24 September 2014

Carol Tilley on “When Comics Almost Died”

On Monday night I had the pleasure of attending a lecture by Carol Tilley of the University of Illinois on Dr. Fredric Wertham’s crusade against comics in the late 1940s and early 1950s.

I knew that basic story well from Jules Feiffer’s Greatest Comic Book Heroes and more recent books. In fact, I remember finding a copy of Wertham’s Seduction of the Innocent in a library during a high-school summer and wondering at its form of argumentation.

Tilley’s research has filled out that picture in several ways. One was, as I noted back here, to document how Wertham edited his notes on counseling sessions when he wrote his book, making his young patients say what fit his thesis and leaving out significant evidence that would undercut it.

Another, and for me this was a highlight of Tilley’s talk, was to collect and display the letters from young comic-book readers to Wertham arguing against his conclusions. They pointed out, sometimes eloquently, that they were more representative of kids who enjoyed comics than the juvenile delinquents and troubled youth he saw in his psychiatric practice.

Tilley had also found those teens’ yearbook photos and interviewed them so she could put (perfectly ordinary) faces up on the screen beside their names and words. Evidently Wertham read through their letters, marking grammar, punctuation, or spelling mistakes, before filing them away and never answering.

After Prof. Tilley’s talk, the question came up about how Wertham, a very progressive child psychiatrist who set up a practice in Harlem and provided evidence for the plaintiffs in Brown v. Board of Education, could be so oppressive when it came to comics. My view was that all those actions came from the same crusading desire to protect vulnerable children. These days most book challenges in America seem to come from the political right, but the anti-comics critics were all over the political spectrum.

Afterwards, a bunch of us went out for dinner and had a lot of laughs, so I should start calling Prof. Tilley “Carol” now. If you get a chance to see her “When Comics Almost Died” lecture, take it.


Anonymous said...

Many of the books condemned by liberals have either been rewritten (MARY POPPINS, DR. DOLITTLE) or have disappeared altogether (LITTLE BLACK SAMBO). Thus, book banning seemingly only from the Right.

J. L. Bell said...

Little Black Sambo is still available in its original form, though it, too, has been reworked in other editions to make it more palatable for the modern mainstream.

One of my writing friends revised language in his teen novel after publication to make it more palatable for schools and younger readers. That was done preemptively and quietly, so it didn't make any news. Other writers make the same decisions about language or hot-button issues before publication, especially when they're looking at potential school sales and younger readers.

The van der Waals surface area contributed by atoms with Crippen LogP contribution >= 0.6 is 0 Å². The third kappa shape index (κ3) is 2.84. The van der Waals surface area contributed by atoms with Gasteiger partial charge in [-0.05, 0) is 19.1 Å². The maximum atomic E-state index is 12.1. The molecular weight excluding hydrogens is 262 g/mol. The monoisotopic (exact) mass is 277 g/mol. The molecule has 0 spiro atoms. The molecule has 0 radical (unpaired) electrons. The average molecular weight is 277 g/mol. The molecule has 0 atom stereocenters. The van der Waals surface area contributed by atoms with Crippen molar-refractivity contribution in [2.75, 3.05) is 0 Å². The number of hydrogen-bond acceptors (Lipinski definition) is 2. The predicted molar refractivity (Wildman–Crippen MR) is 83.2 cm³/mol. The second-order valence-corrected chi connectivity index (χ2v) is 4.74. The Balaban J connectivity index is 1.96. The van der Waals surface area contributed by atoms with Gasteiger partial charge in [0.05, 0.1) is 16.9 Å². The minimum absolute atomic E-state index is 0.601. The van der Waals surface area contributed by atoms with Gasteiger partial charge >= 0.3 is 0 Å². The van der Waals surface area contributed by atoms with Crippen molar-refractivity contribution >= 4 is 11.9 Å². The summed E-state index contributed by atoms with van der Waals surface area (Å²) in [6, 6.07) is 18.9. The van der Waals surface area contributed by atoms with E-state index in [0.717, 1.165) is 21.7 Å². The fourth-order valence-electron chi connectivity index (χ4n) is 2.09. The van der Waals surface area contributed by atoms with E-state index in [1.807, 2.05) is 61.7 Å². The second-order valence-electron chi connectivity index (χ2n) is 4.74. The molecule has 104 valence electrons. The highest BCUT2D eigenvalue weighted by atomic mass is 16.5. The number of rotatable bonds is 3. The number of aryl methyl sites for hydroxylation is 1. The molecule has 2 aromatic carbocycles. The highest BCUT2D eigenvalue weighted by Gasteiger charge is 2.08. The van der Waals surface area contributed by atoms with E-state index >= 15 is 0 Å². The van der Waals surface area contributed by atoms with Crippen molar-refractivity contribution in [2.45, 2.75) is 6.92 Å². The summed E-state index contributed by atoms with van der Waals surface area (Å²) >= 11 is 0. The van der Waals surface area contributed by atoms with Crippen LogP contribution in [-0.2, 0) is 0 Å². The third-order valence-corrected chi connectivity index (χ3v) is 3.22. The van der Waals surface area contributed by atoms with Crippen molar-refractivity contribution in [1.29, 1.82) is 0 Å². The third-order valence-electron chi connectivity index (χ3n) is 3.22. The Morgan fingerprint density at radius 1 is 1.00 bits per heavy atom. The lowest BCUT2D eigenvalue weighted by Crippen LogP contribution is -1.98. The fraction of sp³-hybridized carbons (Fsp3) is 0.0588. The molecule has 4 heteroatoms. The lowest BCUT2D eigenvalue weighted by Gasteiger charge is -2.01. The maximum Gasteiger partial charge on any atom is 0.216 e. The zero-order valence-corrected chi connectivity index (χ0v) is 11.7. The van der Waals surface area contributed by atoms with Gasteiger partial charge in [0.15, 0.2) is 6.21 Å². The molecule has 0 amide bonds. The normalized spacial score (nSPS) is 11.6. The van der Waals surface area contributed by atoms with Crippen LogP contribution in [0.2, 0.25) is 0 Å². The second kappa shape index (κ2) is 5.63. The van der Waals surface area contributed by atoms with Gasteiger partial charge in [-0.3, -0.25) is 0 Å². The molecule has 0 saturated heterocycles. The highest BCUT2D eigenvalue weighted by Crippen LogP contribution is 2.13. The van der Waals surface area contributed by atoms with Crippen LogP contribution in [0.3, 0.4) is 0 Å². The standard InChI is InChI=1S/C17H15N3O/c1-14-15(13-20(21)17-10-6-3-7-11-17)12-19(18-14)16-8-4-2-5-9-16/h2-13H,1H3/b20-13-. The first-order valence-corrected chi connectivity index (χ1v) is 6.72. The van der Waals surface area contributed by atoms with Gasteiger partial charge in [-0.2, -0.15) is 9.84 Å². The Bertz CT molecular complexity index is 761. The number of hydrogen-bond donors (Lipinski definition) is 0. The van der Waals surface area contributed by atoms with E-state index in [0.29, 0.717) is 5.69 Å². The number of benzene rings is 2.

I think there's a major difference in how the left and right complain about books that don't make them parallel. The left has condemned books that are decades old for vestiges of white supremacist thinking that almost everyone now disagrees with, at least consciously. The right complains about how newer books reflect current social mores, such as an author for teens writing about how boys masturbate and a school being willing to assign that book. Our society has a consensus on white supremacy. It doesn't have a consensus on sexual topics, and complaints about the latter are therefore trying to impose the views of one side.

Of course, it's possible that the situation looks the opposite to people on the other side. But I really don't think there are a lot of people going on record to support openness to racism.

Richard Bensam said...

Gerard Jones in Men of Tomorrow made a case that Wertham's antipathy for comics is rooted in his background. He was a very highly educated upper class German Jewish intellectual who looked at mostly lower class American emigre Jewish comic book makers as, basically, vulgar ghetto thugs involved in organized crime. His intellectual and class bigotry colored the way he saw the whole medium and its purveyors. This has the ring of truth to me.

I wish I could see Professor Tilley lecture someday!

J. L. Bell said...

In her Q&A session, Carol Tilley said that some of Wertham's colleagues at Johns Hopkins, his one academic post in America before he moved to New York and helped to open the clinic in Harlem, thought he was narcissistic. From a layperson's perspective, she said, she thought that sounded about right. He really was out to save the world!

Undoubtedly Wertham held some prejudices about dicey publishers, pulp magazines of all kinds, women, and gays. Some of those early comics publishers really were tied to the porn industry and perhaps organized crime. I'm not sure how much he knew that, though. He seems to have judged the comics purely on the basis on content, as he saw it.

At the same time, Wertham was willing to work with a poor, oppressed community when few other psychiatrists did. That might have satisfied his narcissism as well as doing genuine good.